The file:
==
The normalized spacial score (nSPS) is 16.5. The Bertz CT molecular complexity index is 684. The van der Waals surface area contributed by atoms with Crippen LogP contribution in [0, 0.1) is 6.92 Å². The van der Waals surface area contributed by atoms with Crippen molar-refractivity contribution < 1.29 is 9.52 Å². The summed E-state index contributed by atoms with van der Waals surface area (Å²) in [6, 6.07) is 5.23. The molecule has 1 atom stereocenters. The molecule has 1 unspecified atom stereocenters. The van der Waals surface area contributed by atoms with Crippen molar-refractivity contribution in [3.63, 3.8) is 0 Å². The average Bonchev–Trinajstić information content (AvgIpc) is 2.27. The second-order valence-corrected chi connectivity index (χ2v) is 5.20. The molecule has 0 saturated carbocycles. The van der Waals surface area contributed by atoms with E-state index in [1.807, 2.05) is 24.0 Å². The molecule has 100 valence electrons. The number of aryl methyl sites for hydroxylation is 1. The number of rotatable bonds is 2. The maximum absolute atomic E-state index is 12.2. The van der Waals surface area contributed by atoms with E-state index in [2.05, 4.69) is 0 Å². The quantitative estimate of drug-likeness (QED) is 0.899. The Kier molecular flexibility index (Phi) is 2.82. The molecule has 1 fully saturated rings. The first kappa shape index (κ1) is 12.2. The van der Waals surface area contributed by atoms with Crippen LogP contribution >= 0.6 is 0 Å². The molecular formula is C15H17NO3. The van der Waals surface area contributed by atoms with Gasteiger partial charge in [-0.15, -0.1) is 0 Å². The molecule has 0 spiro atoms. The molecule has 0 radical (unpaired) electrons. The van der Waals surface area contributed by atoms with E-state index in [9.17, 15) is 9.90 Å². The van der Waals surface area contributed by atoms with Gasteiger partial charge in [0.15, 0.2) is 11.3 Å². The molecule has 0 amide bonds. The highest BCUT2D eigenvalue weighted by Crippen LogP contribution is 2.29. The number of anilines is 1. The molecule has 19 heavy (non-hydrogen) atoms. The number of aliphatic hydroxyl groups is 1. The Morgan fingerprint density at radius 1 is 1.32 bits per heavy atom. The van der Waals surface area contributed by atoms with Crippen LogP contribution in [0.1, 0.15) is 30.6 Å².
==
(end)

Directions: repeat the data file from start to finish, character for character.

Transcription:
The normalized spacial score (nSPS) is 16.5. The Bertz CT molecular complexity index is 684. The van der Waals surface area contributed by atoms with Crippen LogP contribution in [0, 0.1) is 6.92 Å². The van der Waals surface area contributed by atoms with Crippen molar-refractivity contribution < 1.29 is 9.52 Å². The summed E-state index contributed by atoms with van der Waals surface area (Å²) in [6, 6.07) is 5.23. The molecule has 1 atom stereocenters. The molecule has 1 unspecified atom stereocenters. The van der Waals surface area contributed by atoms with Crippen molar-refractivity contribution in [3.63, 3.8) is 0 Å². The average Bonchev–Trinajstić information content (AvgIpc) is 2.27. The second-order valence-corrected chi connectivity index (χ2v) is 5.20. The molecule has 0 saturated carbocycles. The van der Waals surface area contributed by atoms with E-state index in [1.807, 2.05) is 24.0 Å². The molecule has 100 valence electrons. The number of aryl methyl sites for hydroxylation is 1. The number of rotatable bonds is 2. The maximum absolute atomic E-state index is 12.2. The van der Waals surface area contributed by atoms with E-state index in [2.05, 4.69) is 0 Å². The quantitative estimate of drug-likeness (QED) is 0.899. The Kier molecular flexibility index (Phi) is 2.82. The molecule has 1 fully saturated rings. The first kappa shape index (κ1) is 12.2. The van der Waals surface area contributed by atoms with Crippen LogP contribution >= 0.6 is 0 Å². The molecular formula is C15H17NO3. The van der Waals surface area contributed by atoms with Gasteiger partial charge in [-0.15, -0.1) is 0 Å². The molecule has 0 spiro atoms. The molecule has 0 radical (unpaired) electrons. The van der Waals surface area contributed by atoms with E-state index in [9.17, 15) is 9.90 Å². The van der Waals surface area contributed by atoms with Gasteiger partial charge in [0.15, 0.2) is 11.3 Å². The molecule has 0 amide bonds. The highest BCUT2D eigenvalue weighted by Crippen LogP contribution is 2.29. The number of anilines is 1. The molecule has 19 heavy (non-hydrogen) atoms. The number of aliphatic hydroxyl groups is 1. The Morgan fingerprint density at radius 1 is 1.32 bits per heavy atom. The van der Waals surface area contributed by atoms with Crippen LogP contribution in [0.1, 0.15) is 30.6 Å².